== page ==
In Brief

Russian hackers again targeting US election, Microsoft warns

Tech giant claims Kremlin-backed group is trying to infiltrate Donald Trump and Joe Biden campaigns

Russian military hackers who leaked Democratic Party emails during the 2016 US presidential election are up to their old tricks ahead of this year’s vote, according to Microsoft.

The tech giant says that Strontium, a Kremlin-backed hacking group also known as Fancy Bear, “has attacked more than 200 organisations including political campaigns, advocacy groups, parties and political consultants” involved in the campaigns of Donald Trump and his Democratic challenger Joe Biden.

“The majority of these attacks were detected and stopped,” said Tom Burt, a Microsoft vice-president in charge of customer security and trust, in a blogpost that claims hackers from China and Iran are also attempting to derail the campaigns.

The Washington-based multinational made no mention of “which foreign adversary poses the greater threat to the integrity of the November presidential election”, says The Guardian, but “the consensus among cybersecurity experts is that Russian interference is the gravest”.

Burt’s blogpost says that “similar to what we observed in 2016, Strontium is launching campaigns to harvest people’s log-in credentials or compromise their accounts, presumably to aid in intelligence gathering or disruption operations”.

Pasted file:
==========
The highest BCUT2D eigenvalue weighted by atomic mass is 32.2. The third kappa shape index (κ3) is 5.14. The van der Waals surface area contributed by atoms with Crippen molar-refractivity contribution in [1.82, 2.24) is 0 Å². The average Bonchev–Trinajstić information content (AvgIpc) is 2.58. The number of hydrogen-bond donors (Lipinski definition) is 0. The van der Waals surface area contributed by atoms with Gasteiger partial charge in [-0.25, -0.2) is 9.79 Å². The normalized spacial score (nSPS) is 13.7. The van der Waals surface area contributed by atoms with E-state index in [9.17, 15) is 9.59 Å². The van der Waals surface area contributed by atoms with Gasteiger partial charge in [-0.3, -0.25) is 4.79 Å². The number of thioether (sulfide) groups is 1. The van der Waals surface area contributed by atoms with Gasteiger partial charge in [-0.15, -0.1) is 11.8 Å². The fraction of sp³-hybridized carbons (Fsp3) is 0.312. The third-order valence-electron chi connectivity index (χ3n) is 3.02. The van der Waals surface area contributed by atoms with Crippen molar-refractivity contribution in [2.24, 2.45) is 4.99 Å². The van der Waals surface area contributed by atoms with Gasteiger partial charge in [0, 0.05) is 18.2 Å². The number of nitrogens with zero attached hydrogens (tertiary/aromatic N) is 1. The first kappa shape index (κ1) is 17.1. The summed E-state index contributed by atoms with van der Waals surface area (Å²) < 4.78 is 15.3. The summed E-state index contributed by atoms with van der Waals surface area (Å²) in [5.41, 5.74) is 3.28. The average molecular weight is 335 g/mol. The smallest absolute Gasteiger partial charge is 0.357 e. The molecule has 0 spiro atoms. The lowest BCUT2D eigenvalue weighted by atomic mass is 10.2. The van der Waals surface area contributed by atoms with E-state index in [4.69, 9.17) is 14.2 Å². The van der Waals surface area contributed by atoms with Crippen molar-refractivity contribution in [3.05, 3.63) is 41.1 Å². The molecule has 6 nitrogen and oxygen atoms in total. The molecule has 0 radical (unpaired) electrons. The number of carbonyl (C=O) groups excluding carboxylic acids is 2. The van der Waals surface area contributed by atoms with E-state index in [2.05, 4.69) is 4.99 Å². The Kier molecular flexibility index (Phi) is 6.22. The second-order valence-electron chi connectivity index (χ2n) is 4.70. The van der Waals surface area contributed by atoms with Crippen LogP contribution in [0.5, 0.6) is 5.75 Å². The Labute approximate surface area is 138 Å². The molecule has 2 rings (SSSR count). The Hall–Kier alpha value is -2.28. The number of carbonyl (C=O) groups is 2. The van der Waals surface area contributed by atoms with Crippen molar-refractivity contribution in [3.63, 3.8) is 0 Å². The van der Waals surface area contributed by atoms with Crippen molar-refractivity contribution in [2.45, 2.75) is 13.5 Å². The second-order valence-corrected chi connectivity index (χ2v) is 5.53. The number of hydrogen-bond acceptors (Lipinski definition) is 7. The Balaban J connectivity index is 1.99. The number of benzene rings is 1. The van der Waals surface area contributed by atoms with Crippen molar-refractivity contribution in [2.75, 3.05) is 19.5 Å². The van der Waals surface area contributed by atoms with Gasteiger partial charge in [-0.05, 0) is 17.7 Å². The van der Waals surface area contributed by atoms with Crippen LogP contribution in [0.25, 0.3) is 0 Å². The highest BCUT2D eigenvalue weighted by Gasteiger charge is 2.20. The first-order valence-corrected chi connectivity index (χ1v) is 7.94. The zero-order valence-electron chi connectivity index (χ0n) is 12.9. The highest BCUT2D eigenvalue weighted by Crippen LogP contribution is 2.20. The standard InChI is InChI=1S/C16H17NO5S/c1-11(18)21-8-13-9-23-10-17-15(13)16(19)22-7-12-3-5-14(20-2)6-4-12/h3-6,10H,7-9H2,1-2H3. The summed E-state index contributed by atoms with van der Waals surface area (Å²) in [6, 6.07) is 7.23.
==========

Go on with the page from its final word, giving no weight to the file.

The Times reports that the Biden campaign was “alerted to the threat when Microsoft contacted SKDKnickerbocker, a strategy company that advises the Democratic challenger, to say it had been under attack for the past two months”.

A spokesperson for the Trump campaign said the cybersecurity threats were being taken “very seriously”, adding: “We are a large target, so it is not surprising to see malicious activity directed at the campaign or our staff. We work closely with our partners, Microsoft and others, to mitigate these threats.”

Meanwhile, a Kremlin spokesperson dismissed the allegations as “nonsense”. Moscow has repeatedly denied using hacking to interfere in elections in countries across the world.

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